Saturday, August 7, 2010

Book Review: Twilight Travels with Mother

Twilight Travels With Mother: How I Found Strength, Hope, and a Sense of Humor Living With Alzheimer's

Mary Ann Mayo
Published in 2003 by Revell
250 pages

Mary Ann Mayo describes the 22 years her mother spent with Alzheimer's Disease, how it affected their relationship, and the impact the disease had on their individual lives. She addresses her own fears of having dementia upon turning 60, the age her mother was diagnosed. She incorporates her research on the disease with her family's experiences and shares information she wishes she had access to while caring for her mom. She also writes about ways to age gracefully and emphasizes the steps she's taken to leave no unasnwered questions for her own children.

Describing the emotional journey with her mother, Mayo writes of traveling on a winding road:
The pace was leisurely - meandering and lingering along the way. Interspersed thoughout and generally with no warning, a corner would be turned leading to a new precipice; some were steep, others gradual. Occasionally the decline proved a mere detour; other times it necessitated a complete remapping and reorganization of her journey. Unremittingly the voyage continued, with each course correction resulting in greater hesitancy, additional anxiety, and less joy (page 11).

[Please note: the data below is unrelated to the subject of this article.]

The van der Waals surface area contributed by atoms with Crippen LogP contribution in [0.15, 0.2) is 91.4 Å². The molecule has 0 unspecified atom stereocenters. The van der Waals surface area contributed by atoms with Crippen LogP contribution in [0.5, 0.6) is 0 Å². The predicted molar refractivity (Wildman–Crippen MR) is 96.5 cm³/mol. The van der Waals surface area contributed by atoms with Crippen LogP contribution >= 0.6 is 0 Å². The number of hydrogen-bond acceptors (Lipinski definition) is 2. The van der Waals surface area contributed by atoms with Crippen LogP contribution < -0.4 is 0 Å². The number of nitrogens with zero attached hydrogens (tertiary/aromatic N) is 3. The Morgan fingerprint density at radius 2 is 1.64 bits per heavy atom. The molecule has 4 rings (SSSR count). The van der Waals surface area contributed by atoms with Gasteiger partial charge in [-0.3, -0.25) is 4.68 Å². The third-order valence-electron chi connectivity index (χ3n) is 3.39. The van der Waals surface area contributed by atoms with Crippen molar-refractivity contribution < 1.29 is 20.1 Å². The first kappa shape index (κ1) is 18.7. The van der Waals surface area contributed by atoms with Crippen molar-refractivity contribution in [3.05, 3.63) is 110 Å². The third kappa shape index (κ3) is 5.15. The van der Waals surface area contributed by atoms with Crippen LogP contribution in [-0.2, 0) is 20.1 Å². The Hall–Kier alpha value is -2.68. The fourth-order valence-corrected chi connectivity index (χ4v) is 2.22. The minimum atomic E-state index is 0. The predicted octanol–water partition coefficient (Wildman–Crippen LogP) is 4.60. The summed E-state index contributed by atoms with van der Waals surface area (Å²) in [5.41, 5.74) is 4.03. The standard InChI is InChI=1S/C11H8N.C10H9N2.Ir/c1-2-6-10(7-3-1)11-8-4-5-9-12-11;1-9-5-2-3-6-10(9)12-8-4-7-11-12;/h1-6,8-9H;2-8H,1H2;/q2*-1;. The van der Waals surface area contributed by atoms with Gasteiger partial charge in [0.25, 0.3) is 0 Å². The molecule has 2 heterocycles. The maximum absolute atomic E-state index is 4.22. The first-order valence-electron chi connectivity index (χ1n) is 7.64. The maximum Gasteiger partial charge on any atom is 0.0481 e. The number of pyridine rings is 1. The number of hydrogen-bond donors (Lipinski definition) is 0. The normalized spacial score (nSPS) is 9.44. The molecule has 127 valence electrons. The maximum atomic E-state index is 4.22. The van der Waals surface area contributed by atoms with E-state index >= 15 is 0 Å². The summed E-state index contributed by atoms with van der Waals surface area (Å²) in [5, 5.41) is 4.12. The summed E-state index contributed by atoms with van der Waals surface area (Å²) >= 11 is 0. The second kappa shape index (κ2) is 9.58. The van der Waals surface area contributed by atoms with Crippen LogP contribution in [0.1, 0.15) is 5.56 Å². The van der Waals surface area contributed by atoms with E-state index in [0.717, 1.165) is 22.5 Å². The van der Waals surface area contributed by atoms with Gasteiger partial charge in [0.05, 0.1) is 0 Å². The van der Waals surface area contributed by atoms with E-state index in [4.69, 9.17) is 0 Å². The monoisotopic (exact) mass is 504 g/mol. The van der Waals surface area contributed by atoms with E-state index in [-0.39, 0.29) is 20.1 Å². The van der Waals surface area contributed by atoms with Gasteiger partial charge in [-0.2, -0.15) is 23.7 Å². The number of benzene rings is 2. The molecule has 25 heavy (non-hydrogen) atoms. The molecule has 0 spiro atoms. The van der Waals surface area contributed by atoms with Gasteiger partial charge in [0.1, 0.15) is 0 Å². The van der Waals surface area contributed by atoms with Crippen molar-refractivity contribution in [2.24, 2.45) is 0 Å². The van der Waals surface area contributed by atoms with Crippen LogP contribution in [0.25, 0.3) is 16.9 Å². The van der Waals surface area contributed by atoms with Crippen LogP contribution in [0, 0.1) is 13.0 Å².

Her persepctive as a daughter is valuable to me and I appreciate the personal experiences she shares (stories of her mother's behavior were the most interesting). Not everything in the book applies to me or my mom. One thing I'm thankful not to relate to was the change in her mother's personality as the disease progressed. She writes that throughout her life, her mother was typically passive agressive but pleasant. In the throes of Alzheimer's however, she became paranoid, demanding, and aggressive. Her mom even verbalized that she never wanted Mayo as a baby. Talk about adding insult to injury.

In the first few chapters, Mayo compares her mom's experience to that of her two aunts (one older and one younger than her mother). The oldest lived to age 90 with a sharp mind but unhealthy body. She was afflicted by a series of strokes over several years, but her body gave up before her mind did. Mayo's mother, the second-born, lived a healthy lifestyle and her body remained in good health, but her mind was weakened and eventually destroyed by Alzheimer's. Several minor strokes had a greater, more debilitating mental impact on her than her older sister's more serious strokes. The younger of the two aunts is alive and considerably well (at the time of writing) in her late eighties.

Of the three, she continues on, not having escaped dementia but somehow succeeding in staving it off to the end. Her sisters have passed on, one with a great body but very little functional brain; the other with a functional brain but a body that just quit working (page 49).
Comparison of these three sisters forms the basis for Mayo's research, as she tries to understand the influences on each one's health or lack thereof. While examining her relatives aging, Mayo cites the impact of family history, head injuries, education, and an Alzheimer's gene. With her extensive research on dementia, she quotes studies and statisics, but includes exceptions to every "rule."